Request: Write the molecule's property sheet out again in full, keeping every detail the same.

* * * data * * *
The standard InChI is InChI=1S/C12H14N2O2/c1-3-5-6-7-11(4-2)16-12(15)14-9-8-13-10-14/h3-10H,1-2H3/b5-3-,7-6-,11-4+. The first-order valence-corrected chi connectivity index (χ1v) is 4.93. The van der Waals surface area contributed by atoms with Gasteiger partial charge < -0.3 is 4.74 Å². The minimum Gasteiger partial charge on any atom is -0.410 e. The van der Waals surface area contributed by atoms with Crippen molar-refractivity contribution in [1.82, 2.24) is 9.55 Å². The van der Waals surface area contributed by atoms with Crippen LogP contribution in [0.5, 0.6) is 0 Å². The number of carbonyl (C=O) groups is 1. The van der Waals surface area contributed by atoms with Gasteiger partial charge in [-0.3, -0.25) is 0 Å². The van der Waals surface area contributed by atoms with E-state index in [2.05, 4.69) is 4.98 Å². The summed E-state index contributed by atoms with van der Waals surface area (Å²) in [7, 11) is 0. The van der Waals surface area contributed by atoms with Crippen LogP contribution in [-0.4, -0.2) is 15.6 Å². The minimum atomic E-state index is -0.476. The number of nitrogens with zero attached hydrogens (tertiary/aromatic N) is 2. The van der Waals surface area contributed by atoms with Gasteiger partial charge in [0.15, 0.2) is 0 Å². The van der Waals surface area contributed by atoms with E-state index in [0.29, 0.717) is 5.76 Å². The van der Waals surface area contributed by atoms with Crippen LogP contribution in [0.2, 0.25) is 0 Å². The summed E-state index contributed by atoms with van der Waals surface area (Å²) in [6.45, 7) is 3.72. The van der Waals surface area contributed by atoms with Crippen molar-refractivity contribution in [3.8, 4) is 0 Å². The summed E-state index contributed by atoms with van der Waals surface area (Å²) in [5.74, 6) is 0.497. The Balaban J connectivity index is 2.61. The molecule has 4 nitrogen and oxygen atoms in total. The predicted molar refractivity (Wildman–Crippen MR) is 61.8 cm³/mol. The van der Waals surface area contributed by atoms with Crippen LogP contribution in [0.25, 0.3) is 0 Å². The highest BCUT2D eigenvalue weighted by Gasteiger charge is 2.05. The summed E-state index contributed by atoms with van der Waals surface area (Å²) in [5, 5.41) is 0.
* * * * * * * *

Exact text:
The standard InChI is InChI=1S/C12H14N2O2/c1-3-5-6-7-11(4-2)16-12(15)14-9-8-13-10-14/h3-10H,1-2H3/b5-3-,7-6-,11-4+. The first-order valence-corrected chi connectivity index (χ1v) is 4.93. The van der Waals surface area contributed by atoms with Gasteiger partial charge < -0.3 is 4.74 Å². The minimum Gasteiger partial charge on any atom is -0.410 e. The van der Waals surface area contributed by atoms with Crippen molar-refractivity contribution in [1.82, 2.24) is 9.55 Å². The van der Waals surface area contributed by atoms with Crippen LogP contribution in [0.5, 0.6) is 0 Å². The number of carbonyl (C=O) groups is 1. The van der Waals surface area contributed by atoms with Gasteiger partial charge in [-0.3, -0.25) is 0 Å². The van der Waals surface area contributed by atoms with E-state index in [2.05, 4.69) is 4.98 Å². The summed E-state index contributed by atoms with van der Waals surface area (Å²) in [7, 11) is 0. The van der Waals surface area contributed by atoms with Crippen LogP contribution in [-0.4, -0.2) is 15.6 Å². The minimum atomic E-state index is -0.476. The number of nitrogens with zero attached hydrogens (tertiary/aromatic N) is 2. The van der Waals surface area contributed by atoms with Gasteiger partial charge in [0.15, 0.2) is 0 Å². The van der Waals surface area contributed by atoms with E-state index in [0.29, 0.717) is 5.76 Å². The van der Waals surface area contributed by atoms with Crippen LogP contribution in [0.2, 0.25) is 0 Å². The summed E-state index contributed by atoms with van der Waals surface area (Å²) in [6.45, 7) is 3.72. The van der Waals surface area contributed by atoms with Crippen molar-refractivity contribution in [3.8, 4) is 0 Å². The summed E-state index contributed by atoms with van der Waals surface area (Å²) in [5.74, 6) is 0.497. The Balaban J connectivity index is 2.61. The molecule has 4 nitrogen and oxygen atoms in total. The predicted molar refractivity (Wildman–Crippen MR) is 61.8 cm³/mol. The van der Waals surface area contributed by atoms with Crippen LogP contribution in [0.25, 0.3) is 0 Å². The highest BCUT2D eigenvalue weighted by Gasteiger charge is 2.05. The summed E-state index contributed by atoms with van der Waals surface area (Å²) in [5, 5.41) is 0.